The story of 14 year old Johanna Morrigan’s coming of age is in equal parts funny as it is poignant. In 1990, when Johanna terribly shames herself in a local TV channel, she decided to reinvent herself as Dolly Wilde. This book is about Johanna’s journey and her dreams. But are books, poetry, music, and bad heroes, ingredients enough for her to become the person she wanted to be? This is an evocative story of self discovery from a writer who won’t stop making you laugh.
You must be acquainted with Malala’s story by now. The girl in the Swat Valley of Pakistan who bravely fought against the Taliban for her rights to education. In 2012, when she was shot in the head at the age of 15, no one expected her to survive.
Instead, she not only miraculously recovered, but she also became the youngest-ever Nobel Peace Prize laureate. The book chronicles Malala and her family’s journey from a region suffering from terrorism to her fights for girls’ education.
Beryl Markham was an aviator, race horse trainer, and beauty and this book talks about her life in 1920s and 1930s Kenya. The book will be loved by a wide segment of readers especially women, pilots, people who love Africa and also those who enjoy reading beautiful literature. This book is a series of memories during her time in Kenya which, like pearls, she had strung together beautifully in this book.
This 1983 Pulitzer winning novel focuses on the lives of women of color in the 1930’s Southern U.S. The story revolves around Celie, a young black girl who lives in poverty and is raped repeatedly by the very person who she calls ‘father’. Celie’s two children are snatched away from her; she is separated from her sister, and is forced into an ugly marriage. However, when she meets, Shug Avery, singer and magic-maker – a woman who has taken the controls of her life in her own hands, Celie too is inspired to take charge of her life and change its course.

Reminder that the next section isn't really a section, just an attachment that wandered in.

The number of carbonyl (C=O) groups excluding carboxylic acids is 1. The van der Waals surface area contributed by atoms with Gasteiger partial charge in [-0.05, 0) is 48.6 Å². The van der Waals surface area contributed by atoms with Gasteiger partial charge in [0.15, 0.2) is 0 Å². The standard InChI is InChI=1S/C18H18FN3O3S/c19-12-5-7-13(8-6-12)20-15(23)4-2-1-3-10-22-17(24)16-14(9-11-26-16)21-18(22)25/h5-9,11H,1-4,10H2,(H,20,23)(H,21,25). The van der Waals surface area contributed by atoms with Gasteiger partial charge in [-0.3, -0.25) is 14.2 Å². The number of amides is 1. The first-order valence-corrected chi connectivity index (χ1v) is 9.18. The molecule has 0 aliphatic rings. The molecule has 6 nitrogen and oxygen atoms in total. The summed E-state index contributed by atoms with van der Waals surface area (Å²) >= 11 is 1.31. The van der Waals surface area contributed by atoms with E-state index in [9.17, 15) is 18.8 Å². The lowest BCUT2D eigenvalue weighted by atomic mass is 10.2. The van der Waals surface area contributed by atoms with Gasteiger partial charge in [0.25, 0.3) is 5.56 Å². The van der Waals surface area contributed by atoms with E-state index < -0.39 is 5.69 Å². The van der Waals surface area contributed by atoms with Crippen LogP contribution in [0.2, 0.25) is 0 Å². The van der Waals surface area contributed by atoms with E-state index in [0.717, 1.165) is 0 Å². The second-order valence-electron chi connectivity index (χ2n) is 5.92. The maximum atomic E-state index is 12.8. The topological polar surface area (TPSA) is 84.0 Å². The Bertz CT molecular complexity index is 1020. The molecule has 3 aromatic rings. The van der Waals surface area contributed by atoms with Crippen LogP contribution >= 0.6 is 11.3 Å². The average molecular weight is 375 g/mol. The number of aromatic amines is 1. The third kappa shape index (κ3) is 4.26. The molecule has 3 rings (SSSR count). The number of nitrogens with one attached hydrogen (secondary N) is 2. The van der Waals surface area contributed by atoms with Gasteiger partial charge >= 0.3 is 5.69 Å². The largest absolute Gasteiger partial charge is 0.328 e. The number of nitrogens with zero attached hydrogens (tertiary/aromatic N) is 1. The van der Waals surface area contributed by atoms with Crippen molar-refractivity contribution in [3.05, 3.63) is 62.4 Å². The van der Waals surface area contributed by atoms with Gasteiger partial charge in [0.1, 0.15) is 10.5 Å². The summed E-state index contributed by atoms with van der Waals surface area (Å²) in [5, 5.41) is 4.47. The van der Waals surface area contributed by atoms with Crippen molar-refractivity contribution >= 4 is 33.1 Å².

Known to be one of the rare works in satire by African American women, even with serious issues like race, ethnicity and identity, Oreo is a hilarious read. The novel talks about the relationship between African Americans and Jews. Oreo’s father is Jewish and her mother, an African American. Oreo grew up with her grandparents in Philadelphia and soon after adolescence; she heads out to New York in search of her father.